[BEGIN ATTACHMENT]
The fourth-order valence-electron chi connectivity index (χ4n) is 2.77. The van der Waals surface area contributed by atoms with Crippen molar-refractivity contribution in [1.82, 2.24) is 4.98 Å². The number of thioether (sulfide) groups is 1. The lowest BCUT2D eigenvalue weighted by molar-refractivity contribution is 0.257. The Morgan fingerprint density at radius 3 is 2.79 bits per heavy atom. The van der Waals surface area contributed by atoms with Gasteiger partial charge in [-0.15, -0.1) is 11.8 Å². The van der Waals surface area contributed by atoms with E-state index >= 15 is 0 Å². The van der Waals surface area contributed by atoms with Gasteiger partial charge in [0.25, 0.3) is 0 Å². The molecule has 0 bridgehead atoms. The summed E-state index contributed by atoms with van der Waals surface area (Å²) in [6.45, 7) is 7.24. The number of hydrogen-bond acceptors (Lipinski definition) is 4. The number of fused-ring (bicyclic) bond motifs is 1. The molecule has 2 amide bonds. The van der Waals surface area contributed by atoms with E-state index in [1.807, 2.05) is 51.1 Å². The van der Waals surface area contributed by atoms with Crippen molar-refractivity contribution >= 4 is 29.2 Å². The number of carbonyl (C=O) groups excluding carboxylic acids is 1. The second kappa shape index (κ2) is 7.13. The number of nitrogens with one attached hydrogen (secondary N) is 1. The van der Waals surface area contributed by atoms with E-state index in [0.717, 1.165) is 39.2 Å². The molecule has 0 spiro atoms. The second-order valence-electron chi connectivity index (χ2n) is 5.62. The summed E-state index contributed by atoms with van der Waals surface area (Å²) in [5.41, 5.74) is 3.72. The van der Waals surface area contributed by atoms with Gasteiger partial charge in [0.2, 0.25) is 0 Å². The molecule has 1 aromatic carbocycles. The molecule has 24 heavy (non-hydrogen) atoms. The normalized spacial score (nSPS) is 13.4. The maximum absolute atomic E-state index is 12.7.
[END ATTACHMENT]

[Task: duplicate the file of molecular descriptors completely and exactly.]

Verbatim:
The fourth-order valence-electron chi connectivity index (χ4n) is 2.77. The van der Waals surface area contributed by atoms with Crippen molar-refractivity contribution in [1.82, 2.24) is 4.98 Å². The number of thioether (sulfide) groups is 1. The lowest BCUT2D eigenvalue weighted by molar-refractivity contribution is 0.257. The Morgan fingerprint density at radius 3 is 2.79 bits per heavy atom. The van der Waals surface area contributed by atoms with Gasteiger partial charge in [-0.15, -0.1) is 11.8 Å². The van der Waals surface area contributed by atoms with E-state index >= 15 is 0 Å². The van der Waals surface area contributed by atoms with Gasteiger partial charge in [0.25, 0.3) is 0 Å². The molecule has 0 bridgehead atoms. The summed E-state index contributed by atoms with van der Waals surface area (Å²) in [6.45, 7) is 7.24. The number of hydrogen-bond acceptors (Lipinski definition) is 4. The number of fused-ring (bicyclic) bond motifs is 1. The molecule has 2 amide bonds. The van der Waals surface area contributed by atoms with E-state index in [1.807, 2.05) is 51.1 Å². The van der Waals surface area contributed by atoms with Crippen molar-refractivity contribution >= 4 is 29.2 Å². The number of carbonyl (C=O) groups excluding carboxylic acids is 1. The second kappa shape index (κ2) is 7.13. The number of nitrogens with one attached hydrogen (secondary N) is 1. The van der Waals surface area contributed by atoms with E-state index in [0.717, 1.165) is 39.2 Å². The molecule has 0 spiro atoms. The second-order valence-electron chi connectivity index (χ2n) is 5.62. The summed E-state index contributed by atoms with van der Waals surface area (Å²) in [5.41, 5.74) is 3.72. The van der Waals surface area contributed by atoms with Gasteiger partial charge in [0.2, 0.25) is 0 Å². The molecule has 1 aromatic carbocycles. The molecule has 24 heavy (non-hydrogen) atoms. The normalized spacial score (nSPS) is 13.4. The maximum absolute atomic E-state index is 12.7.